“You can’t sit a kid down with a screen or a book or a toy and say, ‘Have a good time; this is really funny,’ and then walk away to do something else,” Barreca says. “You have to be there, laughing at the funny parts.”

Help them see the funny in a tough situation

When hard times happen—like being locked inside during a global pandemic—finding a reason to laugh can be tough. But it’s is a useful skill.

“We are faced with change on a daily basis,” Morrison says. “When you can laugh about unexpected challenges or even your own health issues, you know you can face those challenges and even thrive in spite of them.”

When your child is facing a tough issue, have them approach the situation with humour. Morrison suggests encouraging them to “find the funny.” For instance, if they’re frustrated about not seeing a friend, suggest they start a joke-a-thon over video chat. Another idea is to inspire them to imagine “how this could be worse.” Dad got a little creative with the home haircut? Imagine if you’d let your little brother try cutting your hair!

Humour can also be used to diffuse a tough moment. Have a child stressing while studying? Help them make up a joke or funny poem to remember the material.

And you don’t have to wait until the tough times appear. Morrison encourages kids to have a list of happiness strategies written down (sing-a-longs, puns, a favorite joke book) so that they know exactly where to turn to find the funny when they need it.

“Finding time to play is an important component of self-care for both children and adults,” Morrison says.

Keep your screen-time funny to a minimum

Watching TikTok or other social media videos may feel like an easy way to share a funny moment, but it isn’t the best way, Barreca says. Laughing at too many silly videos, she says, teaches kids that humour needs to be done for an audience and should be repeated until you get it right.

“Doing a second-take is not how humour works in life,” she says, suggesting that families do something silly together instead of just watching videos. “Help make them creators and participants in humour, not merely consumers of it.”

Morrison suggests adding swings, hula hoops, pogo sticks, scooters, and other fun activities to your family’s play arsenal. It’s apparently true that laughter is contagious—it’s your brain cells recognising someone else having fun and realising that you can, too. So seeing Mum on a pogo stick or Dad attempt a hula hoop record could start a chain reaction that gets everyone laughing.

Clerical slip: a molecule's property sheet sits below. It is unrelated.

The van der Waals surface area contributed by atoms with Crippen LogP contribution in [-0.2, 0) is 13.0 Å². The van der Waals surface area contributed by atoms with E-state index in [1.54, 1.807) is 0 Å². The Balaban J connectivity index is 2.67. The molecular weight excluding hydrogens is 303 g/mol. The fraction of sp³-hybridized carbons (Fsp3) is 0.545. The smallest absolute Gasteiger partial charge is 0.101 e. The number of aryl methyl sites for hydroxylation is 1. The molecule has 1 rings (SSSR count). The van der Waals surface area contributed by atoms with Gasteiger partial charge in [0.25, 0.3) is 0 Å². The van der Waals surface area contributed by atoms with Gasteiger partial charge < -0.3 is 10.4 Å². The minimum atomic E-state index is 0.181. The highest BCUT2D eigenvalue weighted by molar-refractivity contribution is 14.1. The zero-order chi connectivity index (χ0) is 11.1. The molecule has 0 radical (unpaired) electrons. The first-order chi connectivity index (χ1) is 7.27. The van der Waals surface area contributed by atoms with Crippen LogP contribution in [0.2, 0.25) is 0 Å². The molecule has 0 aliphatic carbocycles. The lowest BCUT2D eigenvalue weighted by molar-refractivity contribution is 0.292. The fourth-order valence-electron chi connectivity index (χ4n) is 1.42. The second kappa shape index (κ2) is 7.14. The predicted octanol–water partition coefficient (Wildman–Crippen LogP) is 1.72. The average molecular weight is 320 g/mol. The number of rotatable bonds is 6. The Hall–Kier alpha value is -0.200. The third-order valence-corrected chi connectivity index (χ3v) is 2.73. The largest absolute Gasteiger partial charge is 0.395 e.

Show them where the boundaries are

The line between a tasteless wisecrack and a funny quip can be hard to see when you’re little.

Kids don’t instinctively understand sarcasm, satire, parody, or mockery, notes Barreca. “These concepts all depend on seeing the world from two angles simultaneously, meaning that it’s hard to learn to hear the humour in these remarks and even harder to learn how to invent such remarks and use them appropriately,” she says.

That’s where you come in.

“For kids, adults provide the laugh tracks,” Barreca says. “That’s how kids learn where the lines are—the hilarious lines, and the ones that cross a boundary—by listening to where the adults they love laugh.”

If kids cross a line when trying out a joke, gently remind them that a joke isn’t funny if it bullies or causes someone pain.

“When the impact of humour is hurtful, the humour is inappropriate, even if the intent was not to be harmful,” Morrison says. Kids, she says, need to be taught that how the impacted person feels is more important than whether the child intended to cause pain.

With a parent’s gentle help, children can learn to tell the difference between harmful humour and truly funny stuff. And that’s important right now, both for the child as well as the folks she’s trying to make laugh.

“A shared sense of humour—the kind that bonds a family and community—is not only appropriate during tough times,” Barreca says. “It’s essential.”